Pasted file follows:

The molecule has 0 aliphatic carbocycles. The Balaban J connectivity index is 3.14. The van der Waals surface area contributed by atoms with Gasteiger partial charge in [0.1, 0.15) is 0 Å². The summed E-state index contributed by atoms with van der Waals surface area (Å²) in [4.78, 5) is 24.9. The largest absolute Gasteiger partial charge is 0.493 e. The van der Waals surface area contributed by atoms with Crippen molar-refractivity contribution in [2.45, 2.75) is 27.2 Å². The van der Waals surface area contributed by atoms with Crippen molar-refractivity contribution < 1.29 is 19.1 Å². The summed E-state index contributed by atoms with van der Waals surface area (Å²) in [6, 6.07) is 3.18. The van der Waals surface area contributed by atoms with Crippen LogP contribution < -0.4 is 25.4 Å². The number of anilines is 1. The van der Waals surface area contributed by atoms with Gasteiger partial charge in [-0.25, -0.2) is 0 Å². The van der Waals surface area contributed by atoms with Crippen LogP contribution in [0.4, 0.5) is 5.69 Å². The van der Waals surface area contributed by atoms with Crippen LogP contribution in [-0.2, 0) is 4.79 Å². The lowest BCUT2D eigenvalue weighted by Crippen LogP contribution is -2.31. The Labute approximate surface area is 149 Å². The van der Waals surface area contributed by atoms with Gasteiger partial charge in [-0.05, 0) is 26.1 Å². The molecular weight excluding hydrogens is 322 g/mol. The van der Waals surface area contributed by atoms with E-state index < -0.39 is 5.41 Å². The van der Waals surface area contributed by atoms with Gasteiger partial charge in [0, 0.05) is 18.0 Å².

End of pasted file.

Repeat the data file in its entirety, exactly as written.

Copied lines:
The molecule has 0 aliphatic carbocycles. The Balaban J connectivity index is 3.14. The van der Waals surface area contributed by atoms with Gasteiger partial charge in [0.1, 0.15) is 0 Å². The summed E-state index contributed by atoms with van der Waals surface area (Å²) in [4.78, 5) is 24.9. The largest absolute Gasteiger partial charge is 0.493 e. The van der Waals surface area contributed by atoms with Crippen molar-refractivity contribution in [2.45, 2.75) is 27.2 Å². The van der Waals surface area contributed by atoms with Crippen molar-refractivity contribution < 1.29 is 19.1 Å². The summed E-state index contributed by atoms with van der Waals surface area (Å²) in [6, 6.07) is 3.18. The van der Waals surface area contributed by atoms with Crippen LogP contribution < -0.4 is 25.4 Å². The number of anilines is 1. The van der Waals surface area contributed by atoms with Gasteiger partial charge in [-0.25, -0.2) is 0 Å². The van der Waals surface area contributed by atoms with Crippen LogP contribution in [0.4, 0.5) is 5.69 Å². The van der Waals surface area contributed by atoms with Crippen LogP contribution in [-0.2, 0) is 4.79 Å². The lowest BCUT2D eigenvalue weighted by Crippen LogP contribution is -2.31. The Labute approximate surface area is 149 Å². The van der Waals surface area contributed by atoms with Gasteiger partial charge in [-0.05, 0) is 26.1 Å². The molecular weight excluding hydrogens is 322 g/mol. The van der Waals surface area contributed by atoms with E-state index < -0.39 is 5.41 Å². The van der Waals surface area contributed by atoms with Gasteiger partial charge in [0, 0.05) is 18.0 Å².